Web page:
The journalists in Branzburg argued that if reporters were forced to respond to subpoenas, identify sensitive sources, and divulge confidential information, then the sources would refuse to furnish newsworthy information in the future. In essence, journalists argued that a federal shield law was necessary because without this protection sources would be less willing to share news. The Court in Branzburg disagreed with this notion, stating that “[r]eliance by the press on confidential informants does not mean that all such sources will in fact dry up because of the later possible appearance of the newsman before a grand jury.” The Court characterized the relationship between the press and its sources as a “symbiotic one.” Sources need journalists as much as journalists need sources.

Miller — and her team at The New York Times — hoped to change the law in Branzburg. This was not the first time that The New York Times challenged the government. In the early 1970s, Daniel Ellsberg leaked classified information to The New York Times from the United States Department of Defense regarding the Vietnam War. Although the Times was aware it could possibly face repercussions under §793 of The Espionage Act of 1917, the paper nonetheless published the information. Soon after publishing a portion of it, the government sought a restraining order that would stop The New York Times from publishing anything further. In the highly celebrated Pentagon Papers case (New York Times Co. v. United States, 403 U.S. 713 (1971)), the Supreme Court held in a per curium opinion for The New York Times. The Court declared that “any system of prior restraints” bears “a heavy presumption against its constitutional validity.” The Court further explained that to justify the necessity of a prior restraint on publication, the government would have to prove that publication would cause “grave and irreparable damage,” “a heavy burden.” In refusing to reveal her sources, Miller and The New York Times hoped to herald a new law in favor of journalists.

When Miller became aware she could be subpoenaed to testify regarding her sources in the Valerie Plame affair, she immediately consulted the then New York Times assistant general counsel George Freeman (full disclosure: I worked briefly with Freeman at the Media Law Resource Center) and told him she “could not answer questions from a grand jury about [her] discussions of top-secret information without violating a pledge [she] had given [her source].” She said she could not risk an open-ended prosecutorial fishing expedition into her sources and “comply with the subpoena, even if it meant going to jail.”

Miller is never naive, and so her imprisonment is not an unforeseen consequence, but a calculated decision. This does not detract at all from her bravery. In her memoir, she writes that although “some critics wrote [she] was eager to go to jail as a First Amendment martyr, nothing was further from the truth.” Eagerness to be imprisoned aside, Miller is still, in some sense, a First Amendment heroine. Although she describes herself as “the only inmate with a key to the jail,” and although she states that she was “being incarcerated not for a crime but for a matter of conscience and principle,” she still was an inmate and still was incarcerated. No one can say Miller does not push herself to the limits. This requires courage.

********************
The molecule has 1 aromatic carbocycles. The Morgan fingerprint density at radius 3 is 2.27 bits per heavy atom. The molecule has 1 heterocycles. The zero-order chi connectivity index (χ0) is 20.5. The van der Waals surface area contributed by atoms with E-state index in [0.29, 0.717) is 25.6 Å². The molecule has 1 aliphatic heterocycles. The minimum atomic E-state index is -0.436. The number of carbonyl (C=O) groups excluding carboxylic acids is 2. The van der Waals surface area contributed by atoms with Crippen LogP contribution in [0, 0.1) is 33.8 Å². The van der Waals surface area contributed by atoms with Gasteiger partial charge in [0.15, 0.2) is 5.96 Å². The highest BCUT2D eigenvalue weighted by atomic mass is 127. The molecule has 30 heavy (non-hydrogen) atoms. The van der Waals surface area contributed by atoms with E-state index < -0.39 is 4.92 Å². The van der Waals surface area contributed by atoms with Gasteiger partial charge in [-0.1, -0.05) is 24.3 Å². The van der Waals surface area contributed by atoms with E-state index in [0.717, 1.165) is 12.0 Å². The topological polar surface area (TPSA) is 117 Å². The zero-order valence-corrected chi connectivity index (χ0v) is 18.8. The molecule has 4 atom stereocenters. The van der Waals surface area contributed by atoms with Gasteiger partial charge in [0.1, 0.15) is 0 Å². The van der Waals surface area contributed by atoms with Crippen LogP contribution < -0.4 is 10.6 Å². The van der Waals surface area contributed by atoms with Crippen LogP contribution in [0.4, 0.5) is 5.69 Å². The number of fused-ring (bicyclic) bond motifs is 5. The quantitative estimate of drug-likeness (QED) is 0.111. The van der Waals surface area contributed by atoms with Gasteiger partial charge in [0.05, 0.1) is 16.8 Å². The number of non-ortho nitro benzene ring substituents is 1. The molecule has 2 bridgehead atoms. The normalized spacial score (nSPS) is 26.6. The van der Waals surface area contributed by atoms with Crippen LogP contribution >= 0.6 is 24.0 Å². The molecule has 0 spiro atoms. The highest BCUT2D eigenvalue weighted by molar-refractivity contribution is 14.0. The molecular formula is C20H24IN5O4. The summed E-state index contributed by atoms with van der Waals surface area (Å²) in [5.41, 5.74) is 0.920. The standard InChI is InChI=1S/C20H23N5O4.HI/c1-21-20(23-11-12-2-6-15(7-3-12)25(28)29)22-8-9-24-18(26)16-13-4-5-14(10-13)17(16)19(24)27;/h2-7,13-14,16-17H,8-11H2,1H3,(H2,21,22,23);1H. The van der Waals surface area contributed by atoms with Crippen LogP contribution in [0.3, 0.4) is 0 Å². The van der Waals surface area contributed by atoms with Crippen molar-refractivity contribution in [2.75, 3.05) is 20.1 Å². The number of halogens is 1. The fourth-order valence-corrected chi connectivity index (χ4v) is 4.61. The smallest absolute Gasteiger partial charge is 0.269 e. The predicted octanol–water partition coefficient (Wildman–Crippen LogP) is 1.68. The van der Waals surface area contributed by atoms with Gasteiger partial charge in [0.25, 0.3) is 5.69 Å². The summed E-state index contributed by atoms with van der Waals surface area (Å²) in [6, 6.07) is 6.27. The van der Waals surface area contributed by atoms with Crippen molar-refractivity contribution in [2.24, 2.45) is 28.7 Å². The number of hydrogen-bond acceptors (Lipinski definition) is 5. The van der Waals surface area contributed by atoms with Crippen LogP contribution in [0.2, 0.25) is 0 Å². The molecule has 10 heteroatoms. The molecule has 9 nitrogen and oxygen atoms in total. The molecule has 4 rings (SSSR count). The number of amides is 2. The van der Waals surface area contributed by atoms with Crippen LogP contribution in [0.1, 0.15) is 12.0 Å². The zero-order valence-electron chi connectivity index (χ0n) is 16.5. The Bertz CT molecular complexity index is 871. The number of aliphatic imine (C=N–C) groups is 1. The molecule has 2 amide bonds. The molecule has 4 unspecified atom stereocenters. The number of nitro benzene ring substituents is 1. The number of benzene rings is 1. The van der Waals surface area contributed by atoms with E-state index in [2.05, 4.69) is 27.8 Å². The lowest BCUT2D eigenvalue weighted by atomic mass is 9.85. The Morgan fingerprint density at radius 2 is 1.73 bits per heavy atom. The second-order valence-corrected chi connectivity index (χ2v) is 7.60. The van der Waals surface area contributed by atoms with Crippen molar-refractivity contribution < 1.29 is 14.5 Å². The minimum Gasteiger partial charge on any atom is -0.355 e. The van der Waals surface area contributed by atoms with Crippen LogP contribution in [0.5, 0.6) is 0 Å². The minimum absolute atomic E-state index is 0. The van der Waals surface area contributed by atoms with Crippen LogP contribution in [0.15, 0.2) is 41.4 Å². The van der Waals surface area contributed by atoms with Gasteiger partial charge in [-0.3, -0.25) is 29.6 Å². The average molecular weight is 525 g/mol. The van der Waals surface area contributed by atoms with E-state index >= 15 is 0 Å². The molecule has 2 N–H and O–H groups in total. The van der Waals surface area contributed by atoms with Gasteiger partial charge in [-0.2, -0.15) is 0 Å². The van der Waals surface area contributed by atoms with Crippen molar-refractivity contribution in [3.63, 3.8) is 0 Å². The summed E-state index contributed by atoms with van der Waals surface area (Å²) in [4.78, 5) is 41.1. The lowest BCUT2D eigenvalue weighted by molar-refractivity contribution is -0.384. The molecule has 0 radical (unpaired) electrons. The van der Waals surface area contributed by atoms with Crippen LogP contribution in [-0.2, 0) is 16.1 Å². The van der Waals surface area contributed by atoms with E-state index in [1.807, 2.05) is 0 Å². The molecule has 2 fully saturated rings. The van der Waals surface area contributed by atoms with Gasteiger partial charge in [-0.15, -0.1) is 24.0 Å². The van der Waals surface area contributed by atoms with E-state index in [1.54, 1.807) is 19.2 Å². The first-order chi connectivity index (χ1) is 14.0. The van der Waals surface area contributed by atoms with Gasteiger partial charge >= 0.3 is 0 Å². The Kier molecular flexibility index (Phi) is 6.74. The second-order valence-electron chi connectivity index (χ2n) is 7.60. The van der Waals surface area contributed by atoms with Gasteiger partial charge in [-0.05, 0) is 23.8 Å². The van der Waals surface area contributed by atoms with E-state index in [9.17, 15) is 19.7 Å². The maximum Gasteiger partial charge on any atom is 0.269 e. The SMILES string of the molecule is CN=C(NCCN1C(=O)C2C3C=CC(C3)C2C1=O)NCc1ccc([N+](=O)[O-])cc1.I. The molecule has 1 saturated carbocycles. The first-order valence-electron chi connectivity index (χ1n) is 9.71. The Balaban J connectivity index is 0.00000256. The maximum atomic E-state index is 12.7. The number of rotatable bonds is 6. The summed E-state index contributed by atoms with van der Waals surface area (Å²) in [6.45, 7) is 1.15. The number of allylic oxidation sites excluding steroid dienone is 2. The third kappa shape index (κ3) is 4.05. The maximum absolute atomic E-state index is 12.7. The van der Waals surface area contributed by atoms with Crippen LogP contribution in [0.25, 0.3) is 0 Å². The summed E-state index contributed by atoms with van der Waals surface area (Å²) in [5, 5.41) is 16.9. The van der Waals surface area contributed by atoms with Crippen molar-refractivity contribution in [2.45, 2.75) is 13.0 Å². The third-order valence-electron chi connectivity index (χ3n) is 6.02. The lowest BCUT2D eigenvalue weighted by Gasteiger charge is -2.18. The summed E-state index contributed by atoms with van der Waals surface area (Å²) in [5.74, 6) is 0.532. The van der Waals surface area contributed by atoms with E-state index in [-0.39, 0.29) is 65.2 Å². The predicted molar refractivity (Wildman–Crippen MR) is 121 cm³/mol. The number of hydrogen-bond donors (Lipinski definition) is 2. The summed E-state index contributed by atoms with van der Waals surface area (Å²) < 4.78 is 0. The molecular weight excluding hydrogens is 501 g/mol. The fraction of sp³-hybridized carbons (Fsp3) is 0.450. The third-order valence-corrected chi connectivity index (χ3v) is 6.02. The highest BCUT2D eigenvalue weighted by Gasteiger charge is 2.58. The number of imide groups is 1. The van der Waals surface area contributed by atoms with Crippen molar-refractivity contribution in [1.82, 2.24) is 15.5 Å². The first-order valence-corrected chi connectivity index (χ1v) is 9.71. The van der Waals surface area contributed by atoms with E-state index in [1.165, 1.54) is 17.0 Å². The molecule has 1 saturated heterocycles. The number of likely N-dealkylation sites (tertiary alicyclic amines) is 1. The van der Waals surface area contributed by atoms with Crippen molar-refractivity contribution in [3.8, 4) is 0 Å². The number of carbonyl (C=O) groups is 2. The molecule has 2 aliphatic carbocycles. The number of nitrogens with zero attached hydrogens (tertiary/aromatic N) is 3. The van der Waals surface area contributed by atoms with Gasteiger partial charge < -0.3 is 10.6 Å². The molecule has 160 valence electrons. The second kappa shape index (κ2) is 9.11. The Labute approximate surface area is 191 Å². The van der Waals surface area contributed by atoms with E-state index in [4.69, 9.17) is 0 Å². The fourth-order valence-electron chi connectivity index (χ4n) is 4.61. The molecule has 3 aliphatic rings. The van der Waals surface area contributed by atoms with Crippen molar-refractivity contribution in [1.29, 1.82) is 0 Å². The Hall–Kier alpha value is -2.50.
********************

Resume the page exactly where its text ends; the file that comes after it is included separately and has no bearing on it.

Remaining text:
Once in prison, however, the situation changes. Her source gives her a waiver, allows her to testify, and Miller is eager to oblige. If her source no longer demands protection, why should she remain in prison? She misses her husband, misses her life, and wants, understandably, out. However, despite this, her attorneys at The New York Times urge her not to testify because testifying would mean that she “had gone to jail for nothing,” would make them “look weak.” Testifying meant that another grand victory for journalism would be abandoned. While Miller wanted to testify, the paper wanted her to remain in prison so that they might achieve more than Branzburg. Miller testifies anyway, and is forced to resign from The New York Times soon thereafter.

Her relationship with the publisher and her old friend, Arthur Sulzberger Jr. was irreparably scarred by her decision, Miller writes. When she questions Sulzberger, asks him what she has done to “offend him or betray the paper” (after he allows an editorial by Maureen Dowd to be published, where she colorfully exclaims that should Miller be allowed to report, “the institution most in danger would be the newspaper in your hands”) he “mumbles” that she “hadn’t stayed in jail as [she] had promised.”

Ultimately, this is a memoir about failed relationships within one of the most prestigious institutions in the United States. Throughout the book, Miller paints herself as a determined journalist. This determination is intriguing and even inspiring when reading about her adventures as a young reporter in the Middle East at the beginning of her memoir (possibly the most fascinating part of her book — I wished for more details here, of Miller in her heyday). However, it quickly becomes clear that this determination does not translate into collegiality, congeniality, or genteelness. Aggression gets the scoop. She admits that she “did not appreciate the importance of building a network of friends inside the Times.” She “tended to regard time spent at the coffee cart with colleagues as goofing off since [she] was not reporting.” While her single focus is admirable, her prioritization of the story is laudable (“the story would always come first”), her relationship with other reporters, her editors, her newspaper, and the public withers.

The problem with The Story exists in its form: the memoir. Miller writes under the impression that her account provides probing examination of her personal story; however, because of the memoir’s highly intimate and volatile nature, Miller cannot separate herself from her subject. Although she repeatedly references notes that she took following controversial incidents, these notes — her own records — do not detract from the bias intrinsic to her work. The Story is not a ruthless journalistic venture as Miller wishes to believe, and wishes to persuade her readers into believing.

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Brachah Goykadosh works as a special assistant corporation counsel at the NYC Law Department and teaches as an adjunct lecturer at CUNY, where she was the recipient of the Charles Hirsch Faculty & Staff Award in Fiction. Her work has previously appeared in The New York Times.